Free up prices and dismantle monopolies

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Setting prices using laws and rules, instead of letting the market regulate itself, is only beneficial to decision makers. It hurts consumers and causes even more serious consequences for the market in the long term. In a free market economy, prices for goods and services are set at the most optimal levels depending on market demand and supply, which allows for an abundance of products.

An underlying reason for the collapse of socialism was the government’s setting of prices. Although all goods were cheap, it used to be difficult to find them. You had to either have a connection who could help you purchase goods, or spend hours in a long queue where you could only rely on luck to get the product you wanted. Children born before the 1990s spent countless hours of their adolescence standing in long lines to buy meat, milk, water, and bread, instead of using that time to learn and do their homework.

Despite the transition to democracy and a free market economy almost 20 years ago, the Mongolian government is still regulating and restricting prices for staple food products, fuel, and electricity. This control on prices is the second biggest reason – behind corruption – for our economic decline.

COSTLY TALES OF PRICE STABILIZATION

Every time the government is newly assembled, the party in power immediately comes up with ideas for subsidies or softer regulations in the name of caring for and supporting the people, and they start controlling, “stabilizing”, and freezing prices. Our previous government loudly rolled out programs on mortgages and regulated prices for construction materials and fuel. In the end, the government ended up in massive debt and the central bank ran out of foreign currency reserves.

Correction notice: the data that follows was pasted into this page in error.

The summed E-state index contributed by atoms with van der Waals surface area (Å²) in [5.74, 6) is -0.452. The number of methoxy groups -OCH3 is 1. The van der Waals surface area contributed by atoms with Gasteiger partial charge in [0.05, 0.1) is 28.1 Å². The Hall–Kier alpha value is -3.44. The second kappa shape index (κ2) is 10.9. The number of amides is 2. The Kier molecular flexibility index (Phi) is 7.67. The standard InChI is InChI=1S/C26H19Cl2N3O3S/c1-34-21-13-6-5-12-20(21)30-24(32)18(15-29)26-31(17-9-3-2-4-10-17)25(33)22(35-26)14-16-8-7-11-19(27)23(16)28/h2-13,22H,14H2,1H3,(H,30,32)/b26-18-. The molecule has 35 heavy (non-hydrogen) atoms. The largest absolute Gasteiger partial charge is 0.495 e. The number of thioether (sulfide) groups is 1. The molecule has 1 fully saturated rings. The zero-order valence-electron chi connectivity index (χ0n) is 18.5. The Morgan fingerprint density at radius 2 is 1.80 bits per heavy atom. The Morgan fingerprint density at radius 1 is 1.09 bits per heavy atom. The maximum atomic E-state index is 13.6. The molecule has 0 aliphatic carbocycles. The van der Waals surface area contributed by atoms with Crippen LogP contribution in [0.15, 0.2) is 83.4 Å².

Apartment prices immediately doubled as soon as low interest mortgage loans became available. Meeting high demand from the market, construction companies kept building more expensive apartments intended for high-income families, rather than affordable apartments for low-income households. Currently, Ulaanbaatar has 40,000 empty apartments that have long locked up approximately 8 trillion MNT. Commercial banks today have no choice but to seize the apartments used as collateral for bad loans and try to sell them as foreclosed properties.

Fuel importers received 400 billion MNT in loans from the central bank. They seem to have forgotten to reduce their prices when fuel prices were at their lowest globally. However, as soon as there was a slight increase in prices in the international market, these companies started increasing their prices right away. Every government organizes a farming campaign, which sets a trend of the government providing soft loans during the harvest season and forcing flour producers to buy domestic wheat at higher prices.

The government has been controlling the prices of 25 items that are included in the consumer price index basket. The government regulates prices for bus tickets, public and private university tuition, Altan Taria 1 flour, and Atar bread, as well as household electricity, heating, and water rates. The government has tried every year to control prices for meat as well as coal for electric power.